Date of Award

12-2009

Degree Name

Master of Arts

Department

Administration of Justice

First Advisor

Kempf-Leonard, Kimberly

Abstract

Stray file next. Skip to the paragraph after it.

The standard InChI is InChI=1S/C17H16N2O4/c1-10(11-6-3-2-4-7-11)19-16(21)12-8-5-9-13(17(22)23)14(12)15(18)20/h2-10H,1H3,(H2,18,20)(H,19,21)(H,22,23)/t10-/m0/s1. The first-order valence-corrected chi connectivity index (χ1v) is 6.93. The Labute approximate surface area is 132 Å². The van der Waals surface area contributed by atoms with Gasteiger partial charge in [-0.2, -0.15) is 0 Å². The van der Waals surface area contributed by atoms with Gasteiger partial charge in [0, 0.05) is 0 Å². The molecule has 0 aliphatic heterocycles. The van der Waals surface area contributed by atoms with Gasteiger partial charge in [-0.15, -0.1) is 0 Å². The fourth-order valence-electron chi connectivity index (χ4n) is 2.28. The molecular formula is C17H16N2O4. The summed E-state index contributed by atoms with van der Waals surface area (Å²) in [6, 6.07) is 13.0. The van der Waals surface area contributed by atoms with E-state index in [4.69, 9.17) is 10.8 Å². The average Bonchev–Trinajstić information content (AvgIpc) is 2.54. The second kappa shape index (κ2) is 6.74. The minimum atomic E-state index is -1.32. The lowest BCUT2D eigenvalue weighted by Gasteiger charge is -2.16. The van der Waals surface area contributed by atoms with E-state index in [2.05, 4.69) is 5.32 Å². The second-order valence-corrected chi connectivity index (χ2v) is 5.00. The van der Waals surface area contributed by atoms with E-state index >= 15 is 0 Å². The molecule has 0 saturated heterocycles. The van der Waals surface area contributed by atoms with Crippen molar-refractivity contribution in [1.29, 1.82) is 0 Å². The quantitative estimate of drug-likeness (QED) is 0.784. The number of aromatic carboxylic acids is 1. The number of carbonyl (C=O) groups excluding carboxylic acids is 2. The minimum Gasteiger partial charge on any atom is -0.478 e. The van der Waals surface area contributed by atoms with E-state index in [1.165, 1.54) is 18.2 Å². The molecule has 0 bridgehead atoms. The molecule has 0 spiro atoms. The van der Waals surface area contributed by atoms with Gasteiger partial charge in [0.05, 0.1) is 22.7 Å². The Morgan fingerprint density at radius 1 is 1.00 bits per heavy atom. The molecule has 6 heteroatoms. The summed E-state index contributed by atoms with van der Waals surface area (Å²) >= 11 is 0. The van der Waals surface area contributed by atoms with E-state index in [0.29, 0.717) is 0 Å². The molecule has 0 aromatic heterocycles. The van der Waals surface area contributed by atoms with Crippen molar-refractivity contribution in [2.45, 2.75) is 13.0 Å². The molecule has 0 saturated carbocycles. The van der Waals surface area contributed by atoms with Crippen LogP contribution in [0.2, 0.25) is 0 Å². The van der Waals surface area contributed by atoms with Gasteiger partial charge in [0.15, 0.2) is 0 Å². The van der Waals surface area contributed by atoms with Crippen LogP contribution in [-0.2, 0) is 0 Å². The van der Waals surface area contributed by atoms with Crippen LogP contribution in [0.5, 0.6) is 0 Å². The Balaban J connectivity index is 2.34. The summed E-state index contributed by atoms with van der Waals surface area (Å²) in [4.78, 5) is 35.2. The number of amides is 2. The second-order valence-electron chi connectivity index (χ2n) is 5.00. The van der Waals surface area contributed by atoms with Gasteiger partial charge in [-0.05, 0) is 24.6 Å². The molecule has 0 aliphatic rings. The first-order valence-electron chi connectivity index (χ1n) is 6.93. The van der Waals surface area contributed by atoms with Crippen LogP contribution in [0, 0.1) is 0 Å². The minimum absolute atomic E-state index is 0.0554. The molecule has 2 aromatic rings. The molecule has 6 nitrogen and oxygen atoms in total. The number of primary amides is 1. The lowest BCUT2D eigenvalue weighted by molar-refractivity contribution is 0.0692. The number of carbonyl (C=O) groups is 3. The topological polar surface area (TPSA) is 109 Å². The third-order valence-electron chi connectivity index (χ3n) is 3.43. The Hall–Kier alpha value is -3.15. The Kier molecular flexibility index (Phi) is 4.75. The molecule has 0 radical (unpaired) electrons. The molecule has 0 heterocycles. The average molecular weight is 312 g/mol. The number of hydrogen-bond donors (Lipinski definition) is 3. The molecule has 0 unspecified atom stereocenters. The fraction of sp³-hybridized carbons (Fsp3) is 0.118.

In Japan, the prison population has been aging at a pace far exceeding the general population. This rapid aging has increased the costs in all aspects of prison administration, which has become a great burden on the Japanese prison system. However, little has been clear about the causes of the current explosion of elderly prisoners. This study explores factors affecting the aging prison population, and examines the extent to which three main possible causes affect the aging prison population: the elderly population growth in general society, increased criminal behavior of elderly people, and legal harshness by the criminal justice organizations, such as kinds of sentences and lengths of imprisonment. This study adopts a longitudinal design, using three kinds of cross-sectional annual data sources aggregated for the whole country of Japan during 20 years from 1988 to 2007. The findings indicate that while the the non-elderly prison population growth has been caused by harsher legal attitudes, the main reason for the elderly prison population growth is increased criminal behavior itself.

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